In this photo, throngs of visitors to Jerusalem’s Old City push their way to the Western Wall on the day of the renewed ceremony “Birkat Kohanim”, where thousands of Kohanim bless the nation as was done in ancient times.
A central part of the Festival of Sukkot is to take four species from the land, an Etrog, Hadas, Arava, and Lulav (Citron, Myrtle, Willow, and Palm Branch) and to make a blessing on them. The reason is not given in the Torah, however it is a positive commandment for all of Israel.
A Very Large Lulav and Etrog
Jews are commanded on Sukkot to live 7 days in a Sukkah, which reminds us of the Children of Israel who lived forty years in sukkot (temporary dwellings) ‘booths’ in the desert on their journey from Exodus of Egypt into conquering the Land of Israel.
Today, many strictly observant Jews still abide by this commandment and dwell in their sukkot for all seven days. Others prefer to sleep in their houses.
One of the truly amazing sites in Israel during the Sukkot holiday is to see so many sukkot attached to homes, apartments, businesses, schools, shopping malls, restaraunts, and every where else (even on the beach!). We wish all Israel a happy and enjoyable Sukkot Holiday!
You may ask yourself, what do the police and the shuk Mahane Yehuda have in common with me?
A while back, I was at the Shuk in Jerusalem (Israelis refer to Mahane Yehuda simply as “The Shuk”) which means “shopping area” in Hebrew. As I am accustomed to do, I had my camera with me on that fine day. I photographed some of the stalls, and generally blended in to the atmosphere.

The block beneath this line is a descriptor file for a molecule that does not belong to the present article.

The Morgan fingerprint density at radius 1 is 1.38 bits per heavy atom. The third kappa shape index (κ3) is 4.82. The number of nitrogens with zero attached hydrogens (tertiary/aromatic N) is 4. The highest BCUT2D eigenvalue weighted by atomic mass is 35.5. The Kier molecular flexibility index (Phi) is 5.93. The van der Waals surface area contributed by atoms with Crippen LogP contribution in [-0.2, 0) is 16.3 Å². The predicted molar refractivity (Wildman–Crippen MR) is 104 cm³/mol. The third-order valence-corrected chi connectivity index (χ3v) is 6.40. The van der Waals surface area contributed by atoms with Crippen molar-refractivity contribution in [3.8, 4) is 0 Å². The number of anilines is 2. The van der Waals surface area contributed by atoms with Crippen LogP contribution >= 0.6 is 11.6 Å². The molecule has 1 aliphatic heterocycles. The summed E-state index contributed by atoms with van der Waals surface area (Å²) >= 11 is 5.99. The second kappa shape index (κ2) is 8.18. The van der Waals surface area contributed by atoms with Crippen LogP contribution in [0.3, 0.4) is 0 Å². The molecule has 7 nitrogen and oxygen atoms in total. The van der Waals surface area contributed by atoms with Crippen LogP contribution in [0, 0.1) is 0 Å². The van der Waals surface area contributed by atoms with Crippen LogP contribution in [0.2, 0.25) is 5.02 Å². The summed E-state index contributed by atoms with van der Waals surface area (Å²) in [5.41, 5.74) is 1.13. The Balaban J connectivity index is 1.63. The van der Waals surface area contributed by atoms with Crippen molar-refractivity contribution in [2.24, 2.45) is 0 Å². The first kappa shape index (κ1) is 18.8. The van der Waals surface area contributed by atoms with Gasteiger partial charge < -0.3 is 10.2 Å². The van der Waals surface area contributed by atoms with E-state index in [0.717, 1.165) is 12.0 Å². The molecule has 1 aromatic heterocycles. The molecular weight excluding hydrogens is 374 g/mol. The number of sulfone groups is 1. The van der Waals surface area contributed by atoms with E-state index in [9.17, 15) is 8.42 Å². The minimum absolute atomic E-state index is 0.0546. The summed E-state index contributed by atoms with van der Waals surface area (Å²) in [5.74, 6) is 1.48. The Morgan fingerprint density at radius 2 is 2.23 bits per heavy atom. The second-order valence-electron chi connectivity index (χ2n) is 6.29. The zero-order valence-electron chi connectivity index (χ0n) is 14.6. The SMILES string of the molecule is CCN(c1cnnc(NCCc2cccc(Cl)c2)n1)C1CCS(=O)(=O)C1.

I took a photo of this Arab worker sitting on an empty stall.
Worker sitting on empty stall in Mahane Yehuda
Then, I panned my camera and took a photo of the shuk’s main road with my wide-angle lens. Within 10 seconds, two policemen (whom you can see in the right corner of the photo) had confiscated my camera, asked to see my ID card, and were questioning me about my ‘suspicious’ activity.
I told them to relax and that I was doing an article for a newspaper in the USA. Along with my strong American accented Hebrew, there was little to cause them further suspicion. Then, they wanted to take the film in the camera since I had photographed them. I then reasoned with them further that with such a wide-angle lens it would be hard to discern their faces, much less their identities.
After a few tense minutes, (the time it takes for a not-so-smart policeman in any country to understand an argument with logical reasoning), they returned my camera to me with the caveat that I could not photograph them anymore. Once I had the camera back in hand along with my ID card, I jokingly told them that without some more photos of them, I wouldn’t be able to share with them the article I would be writing about the Shuk… I never did get their names!